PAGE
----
While the premium-and-above gin segment is declining in core markets like the UK and Spain, the segment is expected to perform relatively well in countries including the US, France, Japan, and India.

To drive NPD, brands globally are taking inspiration from local flavours, as well as their surrounding culture, to lend products a sense of place. Some use local or foraged botanicals, or locally sourced water, while others feature production byproducts that link their gins to other drinks categories.

Local or foraged botanicals

Many recent gin innovations tap into unique local flavours and flora. The new Sakura Bloom Edition from Beam Suntory, for example, uses Sakura flowers in its gin production. Meanwhile, Hamada Syuzou Distillers is employing another part of the cherry tree, its wood, in the form of wood chips, in the production of its Sasshu Gin. Further linking it with Japan, the gin has a base of honkaku shochu, a traditional sweet potato-based spirit, and incorporates a number of other Japanese botanicals such as sour pomelo, shikuwasa citrus fruit, yomogi (mugwort) and biwa (loquat) leaves.

Korean artisanal gin brand Buja is made using local, sustainable ingredients, and was first created in the early days of the pandemic. Buja Gin Batch #001 is made with 15 local botanicals, including hallabong, a Japanese citrus-fruit hybrid with mandarin notes grown on Korea’s Jeju Island, as well as culinary herb mugwort, local varieties of juniper berries and pine needles. The range now includes nine products.

Actress Margot Robbie is behind a new gin inspired by her native Australian coastline, Papa Salt Coastal Gin. It features a number of native Australian botanicals including roasted wattleseed, oyster shells and hibiscus. Meanwhile, Australia’s Four Pillars teamed up with skincare brand Go-To to create Four Pillars My New Go-To Gin, infusing it with quandong, a native peach from Western Australia.

Kenyan gin Procera’s Green Dot expression is made using a single juniper tree. The brand unveiled its 2023 edition, made with juniper berries, leaves and toasted wood from a tree in the Narok region of the country, the first time the brand has made use of juniper from this particular region.

Kenyan drinks company African Originals has added Mara Edition Gin to its range. The launch focuses on the Northern Mara in Kenya, with botanicals foraged from the region. These include wild basil and mondia whitei, as well as croton – the latter hand harvested by the indigenous Maasai community.

Local cultures

Some gin producers are taking inspiration from the local region’s history to deliver a sense of place. Emma Watson’s Renais Gin, for example, is inspired by the winemaking region of Chablis, and incorporates grapes that have been salvaged from the winemaking process, as well as pressed skins and lees. To further cement its link to the region, the gin includes a distillate of Kimmeridgian stone, which is said to significantly impact the area’s terroir.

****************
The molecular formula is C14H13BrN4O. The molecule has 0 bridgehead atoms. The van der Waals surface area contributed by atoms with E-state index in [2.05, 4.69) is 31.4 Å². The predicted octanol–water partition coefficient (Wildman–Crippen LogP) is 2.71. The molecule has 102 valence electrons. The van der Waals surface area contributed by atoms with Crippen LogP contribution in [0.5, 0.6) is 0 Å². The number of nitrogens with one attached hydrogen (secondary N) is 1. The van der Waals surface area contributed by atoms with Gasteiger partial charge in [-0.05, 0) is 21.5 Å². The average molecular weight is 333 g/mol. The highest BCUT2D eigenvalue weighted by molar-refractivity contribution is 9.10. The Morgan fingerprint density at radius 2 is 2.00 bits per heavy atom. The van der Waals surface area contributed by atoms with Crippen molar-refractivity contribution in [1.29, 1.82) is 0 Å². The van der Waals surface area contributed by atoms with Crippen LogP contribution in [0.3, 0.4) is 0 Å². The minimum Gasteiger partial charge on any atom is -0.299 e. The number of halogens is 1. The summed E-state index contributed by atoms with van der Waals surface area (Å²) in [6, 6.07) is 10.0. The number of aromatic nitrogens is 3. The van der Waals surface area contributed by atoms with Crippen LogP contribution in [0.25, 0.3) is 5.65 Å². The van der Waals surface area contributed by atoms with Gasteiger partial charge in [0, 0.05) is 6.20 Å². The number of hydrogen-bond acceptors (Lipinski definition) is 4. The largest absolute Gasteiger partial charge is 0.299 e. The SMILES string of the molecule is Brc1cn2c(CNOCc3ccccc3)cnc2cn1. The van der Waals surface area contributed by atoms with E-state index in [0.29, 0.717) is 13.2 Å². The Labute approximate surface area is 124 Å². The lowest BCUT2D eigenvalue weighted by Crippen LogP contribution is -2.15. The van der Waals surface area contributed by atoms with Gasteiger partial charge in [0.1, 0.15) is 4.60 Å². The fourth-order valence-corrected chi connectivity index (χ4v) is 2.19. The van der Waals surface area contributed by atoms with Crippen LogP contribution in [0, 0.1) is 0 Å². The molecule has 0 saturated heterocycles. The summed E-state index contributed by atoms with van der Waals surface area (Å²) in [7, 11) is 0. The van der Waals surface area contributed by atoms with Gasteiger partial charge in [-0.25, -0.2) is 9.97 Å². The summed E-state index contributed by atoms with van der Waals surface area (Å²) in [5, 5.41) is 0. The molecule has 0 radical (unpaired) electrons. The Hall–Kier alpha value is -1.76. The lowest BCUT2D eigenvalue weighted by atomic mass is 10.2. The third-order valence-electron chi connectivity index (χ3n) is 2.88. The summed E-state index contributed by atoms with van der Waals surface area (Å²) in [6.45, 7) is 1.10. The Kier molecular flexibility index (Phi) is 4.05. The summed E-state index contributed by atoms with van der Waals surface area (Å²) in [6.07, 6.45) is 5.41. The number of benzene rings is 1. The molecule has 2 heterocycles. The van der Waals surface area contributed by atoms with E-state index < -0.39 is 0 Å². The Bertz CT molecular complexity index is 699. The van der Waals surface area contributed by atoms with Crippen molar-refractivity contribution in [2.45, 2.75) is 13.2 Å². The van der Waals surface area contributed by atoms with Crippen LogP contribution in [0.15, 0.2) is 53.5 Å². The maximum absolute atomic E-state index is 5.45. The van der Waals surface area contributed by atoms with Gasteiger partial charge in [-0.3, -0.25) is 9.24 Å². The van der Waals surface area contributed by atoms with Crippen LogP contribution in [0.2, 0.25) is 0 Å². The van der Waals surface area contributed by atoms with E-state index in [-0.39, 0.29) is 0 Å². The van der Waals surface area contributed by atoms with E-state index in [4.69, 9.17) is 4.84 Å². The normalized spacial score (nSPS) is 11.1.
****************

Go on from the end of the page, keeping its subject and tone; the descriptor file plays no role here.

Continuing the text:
Meanwhile, new Italian gin Arama, hailing from the Veneto region, is made with radicchio from Treviso. It is inspired by the traditional infusions made by peasant families from the roots and leaves of the radicchio plant – an Italian relative of red chicory.

Other spirits or production byproducts

A number of drinks producers are making use of production byproducts from across their portfolio, such as wine or grain spirits, in their gin production. For example, Scotland’s oldest working distillery, The Glenturret, has added The Aberturret Gin to its range, using The Glenturret’s new-make spirit and 14 botanicals, including local chamomile and sumac.

Premium French gin brand G’Vine recently introduced a new watermelon-flavoured addition to its June by G’Vine range in the UK. The brand’s spirits are all created from grape alcohol, rather than the traditional grain, and are produced in the Cognac region of France.

Australian gin Ink’s new Bitter Orange Gin, is made with bitter oranges, sweet oranges, bergamot and grapefruit, as well as the citrus rescued from the distilling of the brand’s original Ink Gin.

In the US, Washington State’s Goose Ridge Estate Vineyards and Winery linked its new gin Feather & Folly to its wine production by using a base made from Goose Ridge Estate cabernet sauvignon grapes, joined by botanicals sourced both from the Pacific Northwest and further afield.

Specific water sources

As a way to tap into the terroir, some distillers are using specific, local water sources for their gins. For example, Canada’s Park Distillery recently launched a floral gin made using glacier water from Banff National Park. Flora & Fauna Gin combines eight botanicals, including coriander, lemon peel, orris root, rose petals, chamomile, green cardamom, and licorice root. The distillery is located within the town of Banff, in the popular tourist destination of Banff National Park, with one dollar from the sale of each bottle donated to Nature Conservancy Canada.

As the gin category evolves, product innovation is helping to drive a sense of excitement and sophistication to the category beyond fruit flavours.

More examples of global gin innovation are included in IWSR’s innovation coverage.


The above analysis reflects IWSR data from the 2024 data release. For more in-depth data and current analysis, please get in touch.

CATEGORY: Spirits  |  MARKET: All  |  TREND: Innovation  |